Cathe Tocher has excelled as a portfolio manager through very good times and bad. She is senior vice president of investments at Great-West Life & Annuity Insurance Co., whose five- and four-star Morningstar-rated stable-value portfolios continue to be embraced by the 401(k) marketplace.
A Canadian by birth, Tocher joined the firm's Winnipeg office in 1987 and has been with Great-West ever since. The performance of her portfolios has earned her considerable respect among investors - particularly during the chaos of the financial crisis when she continued to beat portfolio benchmarks.
In an interview with Money Management Executive, Tocher covers her experiences in the industry and her success in dealing with the market downturn. She provided honest answers about her fear during the early days of the crisis and the competitive drive that led her from a potential career in the arts to becoming a distinguished member of the financial community.
MME: Your assets under management and the strategies that you oversee are very impressive. Is it just your group that's gone from $250 million in 1990 to $9.6 billion?
Tocher: That is correct, it's my team, and it's been my focus. My team also works in the general insurance company portfolio, so we are an insurance company first. When we started the separate account business, the focus really was not on retirement services and building up that block of business. My team and I have really been building this from the ground up.
MME: What has really fueled that growth? Is there any one particular strategy or client base?
Tocher: It's the markets that we work in from the separate account side of the business. We have custom stable value in the government space-so that would be defined contribution. That's the biggest piece of our stable-value stable. We have 401(k)s and proprietary funds that have been difficult in the past because we're not a fund shop-we're not a PIMCO-we're an insurance company with this asset management capability.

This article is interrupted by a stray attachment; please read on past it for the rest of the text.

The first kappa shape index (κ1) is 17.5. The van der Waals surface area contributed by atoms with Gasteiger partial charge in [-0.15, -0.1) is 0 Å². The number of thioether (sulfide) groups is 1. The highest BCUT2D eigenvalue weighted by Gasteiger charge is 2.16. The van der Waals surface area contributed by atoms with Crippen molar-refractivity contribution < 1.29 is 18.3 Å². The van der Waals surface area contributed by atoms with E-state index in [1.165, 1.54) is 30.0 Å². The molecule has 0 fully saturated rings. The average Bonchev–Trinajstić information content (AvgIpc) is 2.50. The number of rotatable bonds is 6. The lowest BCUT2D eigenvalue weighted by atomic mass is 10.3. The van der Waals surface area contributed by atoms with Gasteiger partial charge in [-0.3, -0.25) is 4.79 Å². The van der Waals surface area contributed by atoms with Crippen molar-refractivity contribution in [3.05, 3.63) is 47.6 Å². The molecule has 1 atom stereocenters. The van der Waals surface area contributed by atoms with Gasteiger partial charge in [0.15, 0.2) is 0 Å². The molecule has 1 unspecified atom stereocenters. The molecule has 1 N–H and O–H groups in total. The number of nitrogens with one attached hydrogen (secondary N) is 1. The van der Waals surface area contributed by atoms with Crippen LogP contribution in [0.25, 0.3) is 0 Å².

Thirdly, there's life insurance, which is the second-largest component of our stable of separate accounts. The growth really started with custom stable-value in the defined contribution market in the early '90s. Our way of growing that was really by selling our services as a recordkeeping provider.
At first, managing assets was really just an add on, it wasn't a key focus; the real focus was in keeping assets under administration and our recordkeeping business.
Over time, we've managed the assets we've built by modifing and strengthening them.
We've really delivered in terms of performance, whether that's in the 401(k) market in terms of total returns relative to benchmarks, relative to our peers, in the custom stable-value fund, our customer service, helping to manage client relationships, providing education, or going before client boards. We've really been able to take the time to develop some momentum.
What I was hired for was the insurance company's general account assets, not separate account assets. But I was really given the green light when I started building the business and working with others to do so over time.
One of the big catalysts, quite frankly, was the financial crisis. We generated strong performance results across all of our business lines through the crisis and following the crisis. We were also able to develop the reputation to bring in new clients-so we were getting new business to manage.
We were able to help our clients work out of their bad portfolios, or very aggressively postured portfolios that weren't performing well at all through the downturn.
So, we were able to build a reputation, and now people have a sense for what we can deliver and that we're not kind of a phenomenon of the crisis. We have a long-term track record and a philosophy that is core to how this business is managed. We're credible, and we can compete with the big boys when you look at performance. We've really developed a product that is sound, and we support it with really strong customer service.
MME: Stable value funds are hot again, and people want conservative investments and are afraid of the market's gyrations. Because of the experience of 2007 and 2008, there's been a drop in the supply of wrap coverage for stable-value funds. How have you adjusted your investment strategy in light of these changes?
Tocher: People are afraid, and clients are concerned, as they should be. Stable-value wrap providers are also very concerned, which is interesting because when investment policies are set, and if you're using an outside wrap provider, the wrap provider is very familiar with, and really has signed off on investment policy guidelines. However, as with anything, when things are good for an extended period of time, complacency becomes the buzzword and you don't look as closely.